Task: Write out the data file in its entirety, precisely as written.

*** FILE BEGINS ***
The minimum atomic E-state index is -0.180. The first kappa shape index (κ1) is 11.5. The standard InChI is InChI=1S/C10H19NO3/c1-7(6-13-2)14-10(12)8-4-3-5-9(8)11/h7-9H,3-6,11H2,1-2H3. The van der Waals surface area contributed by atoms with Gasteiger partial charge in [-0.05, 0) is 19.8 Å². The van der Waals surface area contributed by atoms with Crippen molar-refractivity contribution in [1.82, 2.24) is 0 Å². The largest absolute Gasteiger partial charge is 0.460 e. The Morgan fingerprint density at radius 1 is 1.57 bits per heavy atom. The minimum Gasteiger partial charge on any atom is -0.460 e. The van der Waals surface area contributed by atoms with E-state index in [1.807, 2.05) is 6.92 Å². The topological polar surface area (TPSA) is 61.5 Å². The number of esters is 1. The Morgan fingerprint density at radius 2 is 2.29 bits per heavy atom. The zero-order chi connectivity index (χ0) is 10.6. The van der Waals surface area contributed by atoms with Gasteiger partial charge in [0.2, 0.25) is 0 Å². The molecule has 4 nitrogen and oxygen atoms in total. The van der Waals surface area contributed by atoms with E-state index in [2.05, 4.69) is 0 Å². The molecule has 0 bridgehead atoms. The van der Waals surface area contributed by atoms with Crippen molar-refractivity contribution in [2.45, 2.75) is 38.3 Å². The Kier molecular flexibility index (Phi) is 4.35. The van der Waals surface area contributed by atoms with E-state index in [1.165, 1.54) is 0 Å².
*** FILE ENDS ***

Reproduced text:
The minimum atomic E-state index is -0.180. The first kappa shape index (κ1) is 11.5. The standard InChI is InChI=1S/C10H19NO3/c1-7(6-13-2)14-10(12)8-4-3-5-9(8)11/h7-9H,3-6,11H2,1-2H3. The van der Waals surface area contributed by atoms with Gasteiger partial charge in [-0.05, 0) is 19.8 Å². The van der Waals surface area contributed by atoms with Crippen molar-refractivity contribution in [1.82, 2.24) is 0 Å². The largest absolute Gasteiger partial charge is 0.460 e. The Morgan fingerprint density at radius 1 is 1.57 bits per heavy atom. The minimum Gasteiger partial charge on any atom is -0.460 e. The van der Waals surface area contributed by atoms with E-state index in [1.807, 2.05) is 6.92 Å². The topological polar surface area (TPSA) is 61.5 Å². The number of esters is 1. The Morgan fingerprint density at radius 2 is 2.29 bits per heavy atom. The zero-order chi connectivity index (χ0) is 10.6. The van der Waals surface area contributed by atoms with Gasteiger partial charge in [0.2, 0.25) is 0 Å². The molecule has 4 nitrogen and oxygen atoms in total. The van der Waals surface area contributed by atoms with E-state index in [2.05, 4.69) is 0 Å². The molecule has 0 bridgehead atoms. The van der Waals surface area contributed by atoms with Crippen molar-refractivity contribution in [2.45, 2.75) is 38.3 Å². The Kier molecular flexibility index (Phi) is 4.35. The van der Waals surface area contributed by atoms with E-state index in [1.165, 1.54) is 0 Å².